Class divisions are always the cause of some enemity and spite, but the source of villain is almost beyond imagination. Stemming from Latin and the word villanus, this term for "one who is evil" originally meant "farmhand", or quite literally "one from a village". Once Latin died out and all that political disruption abated a tad, the French went along and blatantly plagiarized the word (those darn villains!) to create villein, or "peasant," not much of a difference from before. This, as a lot of French words did, crossed the Channel to England and became villain, which still meant "peasant" in Middle English. Then the nasty switch occurred. The English aristocracy was characteristically snobby and looked down at all lower classes with disdain. The villains, specifically, being echelons below knights, were supposed to have much less honor than knights. These honor-less villians then supposedly went around robbing, raping, and pillaging (some of which was true, but the branding is still unfair). Thus a word for "peasant" began to mean "criminal" and, as the term consolidated, it began referring mostly to "evil masterminds". How villainous a transition!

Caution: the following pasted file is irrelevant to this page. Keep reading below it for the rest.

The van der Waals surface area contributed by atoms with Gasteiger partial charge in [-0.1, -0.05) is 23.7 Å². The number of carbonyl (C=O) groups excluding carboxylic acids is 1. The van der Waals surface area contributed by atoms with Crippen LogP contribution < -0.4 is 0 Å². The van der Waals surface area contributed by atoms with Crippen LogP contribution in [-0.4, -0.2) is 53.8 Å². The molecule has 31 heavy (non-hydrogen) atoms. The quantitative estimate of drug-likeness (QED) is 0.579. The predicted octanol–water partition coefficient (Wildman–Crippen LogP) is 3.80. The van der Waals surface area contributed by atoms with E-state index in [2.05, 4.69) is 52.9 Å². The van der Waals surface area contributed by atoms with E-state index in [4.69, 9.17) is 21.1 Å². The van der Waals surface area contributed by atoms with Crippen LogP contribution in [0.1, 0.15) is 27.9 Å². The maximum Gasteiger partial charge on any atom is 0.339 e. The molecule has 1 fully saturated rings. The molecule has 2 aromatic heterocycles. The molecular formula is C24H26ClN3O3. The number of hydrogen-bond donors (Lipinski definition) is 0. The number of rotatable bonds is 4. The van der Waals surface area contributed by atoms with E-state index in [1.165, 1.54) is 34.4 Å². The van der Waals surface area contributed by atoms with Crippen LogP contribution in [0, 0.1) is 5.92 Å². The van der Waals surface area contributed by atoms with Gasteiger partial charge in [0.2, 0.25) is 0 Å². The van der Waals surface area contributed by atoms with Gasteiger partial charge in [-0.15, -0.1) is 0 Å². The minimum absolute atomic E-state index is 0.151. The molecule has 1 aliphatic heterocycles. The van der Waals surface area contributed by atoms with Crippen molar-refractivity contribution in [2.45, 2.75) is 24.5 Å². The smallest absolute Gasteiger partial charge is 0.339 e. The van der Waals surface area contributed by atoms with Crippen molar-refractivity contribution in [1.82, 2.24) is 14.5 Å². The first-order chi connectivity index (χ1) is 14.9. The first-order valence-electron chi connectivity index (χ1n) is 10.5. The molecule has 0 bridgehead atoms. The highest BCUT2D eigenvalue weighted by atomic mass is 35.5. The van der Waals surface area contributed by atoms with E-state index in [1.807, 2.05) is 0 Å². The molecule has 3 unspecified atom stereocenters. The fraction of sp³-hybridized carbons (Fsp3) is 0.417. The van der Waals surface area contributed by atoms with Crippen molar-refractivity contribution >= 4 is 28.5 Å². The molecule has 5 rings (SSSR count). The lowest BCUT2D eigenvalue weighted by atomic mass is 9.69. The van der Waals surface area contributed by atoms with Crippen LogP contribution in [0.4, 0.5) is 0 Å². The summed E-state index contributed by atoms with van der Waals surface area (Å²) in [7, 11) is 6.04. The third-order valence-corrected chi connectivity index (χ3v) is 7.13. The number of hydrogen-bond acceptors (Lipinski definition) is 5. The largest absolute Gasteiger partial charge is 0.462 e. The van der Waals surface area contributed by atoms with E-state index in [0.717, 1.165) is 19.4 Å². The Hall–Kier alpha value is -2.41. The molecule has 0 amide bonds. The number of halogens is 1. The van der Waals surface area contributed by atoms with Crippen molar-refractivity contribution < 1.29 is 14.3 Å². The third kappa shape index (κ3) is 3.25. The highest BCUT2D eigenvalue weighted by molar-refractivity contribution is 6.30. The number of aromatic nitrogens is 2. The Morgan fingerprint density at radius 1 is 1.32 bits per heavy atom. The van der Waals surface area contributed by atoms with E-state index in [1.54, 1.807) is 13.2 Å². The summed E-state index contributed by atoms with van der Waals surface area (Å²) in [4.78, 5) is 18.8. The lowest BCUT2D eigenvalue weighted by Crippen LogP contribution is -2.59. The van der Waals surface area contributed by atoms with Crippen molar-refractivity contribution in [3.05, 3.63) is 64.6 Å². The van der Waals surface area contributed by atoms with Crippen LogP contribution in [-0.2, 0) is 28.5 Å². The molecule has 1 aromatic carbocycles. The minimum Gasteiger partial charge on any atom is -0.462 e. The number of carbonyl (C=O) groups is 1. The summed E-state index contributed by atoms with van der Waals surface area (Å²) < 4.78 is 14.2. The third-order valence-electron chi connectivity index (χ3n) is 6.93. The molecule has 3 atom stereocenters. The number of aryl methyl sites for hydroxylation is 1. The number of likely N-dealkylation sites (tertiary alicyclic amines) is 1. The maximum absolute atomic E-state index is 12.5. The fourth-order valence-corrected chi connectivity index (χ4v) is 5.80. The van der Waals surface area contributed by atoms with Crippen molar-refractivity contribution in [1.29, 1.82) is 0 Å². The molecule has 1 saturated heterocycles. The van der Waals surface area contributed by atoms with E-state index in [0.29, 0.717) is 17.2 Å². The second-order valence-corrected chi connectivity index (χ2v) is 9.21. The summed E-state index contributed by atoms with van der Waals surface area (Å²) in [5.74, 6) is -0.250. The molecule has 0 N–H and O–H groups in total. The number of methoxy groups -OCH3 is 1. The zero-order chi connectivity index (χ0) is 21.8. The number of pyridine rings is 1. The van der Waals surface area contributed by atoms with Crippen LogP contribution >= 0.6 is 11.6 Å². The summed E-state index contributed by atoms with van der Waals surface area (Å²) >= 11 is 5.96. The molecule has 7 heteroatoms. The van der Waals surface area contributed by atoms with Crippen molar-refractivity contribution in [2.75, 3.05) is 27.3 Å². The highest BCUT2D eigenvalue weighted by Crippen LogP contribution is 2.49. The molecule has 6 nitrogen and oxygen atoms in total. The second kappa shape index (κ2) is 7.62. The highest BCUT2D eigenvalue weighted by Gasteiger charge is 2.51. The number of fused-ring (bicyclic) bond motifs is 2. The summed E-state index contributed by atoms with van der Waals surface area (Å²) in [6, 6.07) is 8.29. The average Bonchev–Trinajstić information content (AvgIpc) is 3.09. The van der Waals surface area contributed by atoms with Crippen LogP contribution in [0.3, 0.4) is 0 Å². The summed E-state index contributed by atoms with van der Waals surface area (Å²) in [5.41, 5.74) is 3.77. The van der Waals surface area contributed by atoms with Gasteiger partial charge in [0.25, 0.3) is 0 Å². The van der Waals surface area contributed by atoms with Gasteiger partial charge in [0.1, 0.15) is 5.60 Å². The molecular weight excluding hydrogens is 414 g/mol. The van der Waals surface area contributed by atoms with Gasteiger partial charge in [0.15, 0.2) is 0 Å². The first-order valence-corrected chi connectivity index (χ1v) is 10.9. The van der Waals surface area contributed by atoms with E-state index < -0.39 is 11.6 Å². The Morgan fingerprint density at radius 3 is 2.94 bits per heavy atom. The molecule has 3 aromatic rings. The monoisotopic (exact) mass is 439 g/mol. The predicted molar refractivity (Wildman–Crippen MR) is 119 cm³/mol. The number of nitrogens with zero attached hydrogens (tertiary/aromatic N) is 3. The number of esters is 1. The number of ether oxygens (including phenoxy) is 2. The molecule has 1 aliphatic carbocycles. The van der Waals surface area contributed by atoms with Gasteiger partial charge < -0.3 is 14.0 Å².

Hello! I'm Adam Aleksic, a sophomore studying government and linguistics at Harvard University, where I co-founded the Harvard Undergraduate Linguistics Society. In addition to etymology, I also really enjoy politics, vexillology, geography, board games, conlanging, and law.